Lights, camera ... Australians!
The Bowie knife brandished by Paul Hogan in the Croc Dundee blockbusters and the white dress worn by a gushing Toni Collette in Muriel's Wedding are just two iconic items among many to go on display in a major new exhibition charting the global impact of homegrown cinema from Mad Max to now.
Australians & Hollywood: A Tale of Craft, Talent and Ambition is careful to cast its net wide, showcasing the behind-the-scenes work of designers, cinematographers and editors, among others, as well as the above-the-title actors who carry a movie and those who direct them.
Two years in the planning, it is the National Film and Sound Archive of Australia's first self-devised show in 20 years.
"Our film industry is punching above its weight internationally and it's an important move for us to share some of our collection in an exhibition we've curated ourselves," curator Tara Marynowsky says ahead of Friday's opening in Canberra.
Visitors enter the exhibition space along a red carpet and past a grid of glowing screens, recalling a media wall at a premiere.
Featuring 77 moving image and sound components spread across dozens of digital monitors and projections, the show is complemented by key costumes, props and memorabilia from films such as Moulin Rouge!, Somersault, Animal Kingdom and The Sapphires.
The Evil Cat and a Singing Mouse from Babe even make an appearance.
"George Miller has been super-nice to loan us these special items from his own collection," Marynowsky says of the furry lifelike models.
Miller's vision and daring loom large in the exhibition, which begins with a section devoted to the Mad Max director.
"We have three customised steering wheels from Mad Max: Fury Road as well as a head costume worn by Tom Hardy," Marynowsky says, pointing to an image of the actor strapped to the front of a car from the 2015 reboot.
The next space, Adam Arkapaw and the New 'New' Wave, showcases the noted cinematographer and winner of two Primetime Emmys for Top of the Lake (2013) and True Detective (2014).
Arkapaw also lensed David Michod's Oscar-nominated Animal Kingdom and, more recently, The King, as well as Justin Kurzel's harrowing Snowtown.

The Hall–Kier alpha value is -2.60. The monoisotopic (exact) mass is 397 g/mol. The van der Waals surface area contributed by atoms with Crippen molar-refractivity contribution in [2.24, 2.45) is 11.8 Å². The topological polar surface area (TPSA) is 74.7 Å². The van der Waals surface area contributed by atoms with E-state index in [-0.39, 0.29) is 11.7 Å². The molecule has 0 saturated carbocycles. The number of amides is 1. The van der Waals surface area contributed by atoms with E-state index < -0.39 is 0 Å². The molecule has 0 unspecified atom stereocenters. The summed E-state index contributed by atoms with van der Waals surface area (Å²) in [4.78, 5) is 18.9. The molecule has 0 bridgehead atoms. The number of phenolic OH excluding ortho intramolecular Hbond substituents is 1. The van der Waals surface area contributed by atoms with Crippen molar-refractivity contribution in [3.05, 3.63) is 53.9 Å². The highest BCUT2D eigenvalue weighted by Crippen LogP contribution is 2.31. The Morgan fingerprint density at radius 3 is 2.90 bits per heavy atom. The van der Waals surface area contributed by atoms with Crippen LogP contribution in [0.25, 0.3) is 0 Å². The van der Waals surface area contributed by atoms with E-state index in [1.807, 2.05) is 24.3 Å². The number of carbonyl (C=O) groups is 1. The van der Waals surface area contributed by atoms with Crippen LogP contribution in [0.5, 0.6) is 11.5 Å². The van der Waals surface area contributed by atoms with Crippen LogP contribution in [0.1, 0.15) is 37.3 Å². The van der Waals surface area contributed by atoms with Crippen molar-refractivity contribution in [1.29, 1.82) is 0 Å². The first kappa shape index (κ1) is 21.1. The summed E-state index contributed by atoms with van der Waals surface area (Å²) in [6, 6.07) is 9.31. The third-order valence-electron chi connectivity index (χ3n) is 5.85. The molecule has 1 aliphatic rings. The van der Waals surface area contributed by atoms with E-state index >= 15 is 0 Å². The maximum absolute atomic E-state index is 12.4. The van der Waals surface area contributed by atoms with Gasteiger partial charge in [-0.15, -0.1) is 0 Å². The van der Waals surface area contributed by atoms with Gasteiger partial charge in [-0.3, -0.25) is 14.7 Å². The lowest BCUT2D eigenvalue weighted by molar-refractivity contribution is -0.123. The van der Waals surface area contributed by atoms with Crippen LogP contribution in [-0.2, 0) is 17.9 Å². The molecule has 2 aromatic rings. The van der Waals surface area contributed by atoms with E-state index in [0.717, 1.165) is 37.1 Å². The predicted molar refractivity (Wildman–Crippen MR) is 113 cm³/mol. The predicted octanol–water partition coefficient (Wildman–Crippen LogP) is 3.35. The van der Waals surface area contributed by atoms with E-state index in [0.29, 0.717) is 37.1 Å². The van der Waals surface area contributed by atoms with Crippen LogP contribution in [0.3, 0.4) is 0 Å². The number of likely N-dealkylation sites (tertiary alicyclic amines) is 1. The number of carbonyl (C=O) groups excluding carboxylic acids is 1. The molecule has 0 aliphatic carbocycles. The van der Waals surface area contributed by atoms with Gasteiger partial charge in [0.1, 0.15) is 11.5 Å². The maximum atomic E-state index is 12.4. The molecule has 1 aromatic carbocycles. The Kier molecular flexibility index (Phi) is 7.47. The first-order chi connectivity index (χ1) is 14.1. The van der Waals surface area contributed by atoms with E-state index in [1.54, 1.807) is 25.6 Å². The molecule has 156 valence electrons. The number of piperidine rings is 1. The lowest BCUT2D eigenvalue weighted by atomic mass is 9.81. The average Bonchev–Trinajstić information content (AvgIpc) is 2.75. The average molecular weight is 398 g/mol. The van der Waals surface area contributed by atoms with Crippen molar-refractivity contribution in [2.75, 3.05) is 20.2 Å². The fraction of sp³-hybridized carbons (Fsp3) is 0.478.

From there, it's a quick shoe-shuffle to Baz Luhrmann, Catherine Martin and their collaborators.
In this room one finds the slinky red gown Nicole Kidman wore playing the role of legendary showgirl Satine in Moulin Rouge! along with Luhrmann's production notebooks and personal diaries, and more can-can costumes than you can shake a leg at.
Next, Nicole Kidman and Her Contemporaries acknowledges the star power of actors whose careers have gone, well, stellar, with nods to Cate Blanchett, Eric Bana, Toni Collette and Russell Crowe among others.
Finally, trailblazing First Nations directors Rachel Parkins and Warwick Thornton are honoured in a room including a three-screen video essay about Thornton, also an acclaimed cinematographer, produced by Garuwa Creative.
Emile Sherman, one of three producers who took home an Oscar for best film for The King's Speech, has loaned his statuette to the exhibition, as has Steve Courtley, who won in the visual effects category for The Matrix.
A favourite section of Marynowsky's is that devoted to the late costume designer Norma Moriceau, who fashioned wardrobes for characters in films as diverse as Newsfront, Crocodile Dundee I and II, Dead Calm, Patriot Games and Babe: Pig in the City.
"She also designed the costumes for Mad Max II and Mad Max Beyond Thunderdome, so she took it to the next level," Marynowsky says, pointing to the designer's sketchbooks and a series of Polaroids.
"You can see her testing out various costumes in these photos."
An interactive element allows visitors to collect animated GIFs on their phones as they move through the exhibition space on two 'journeys' - one focused on directors, the other on designers.
"You even get a digital show-bag at the end," Marynowsky teases.
Two years in the making, the exhibition draws heavily on the institution's trove of footage, photography and objects, which numbers three million.
"As curators, we marvel over things in the collection and think, wouldn't it be great if everyone could enjoy them?" Marynowsky says.
"So it's pretty exciting to be able to showcase footage, photos and objects that people never get to see."
Archive CEO Patrick McIntyre says he wants Australians to be inspired and invigorated by our contemporary cinematic stories.
"This show is filled with memorable, shared experiences of our homegrown storytellers," he says.
"Film has the ability to connect us as humans."
Australians & Hollywood runs until July 17. The National Film and Sound Archive is screening all four Mad Max films this weekend. For further details, go to nfsa.gov.au
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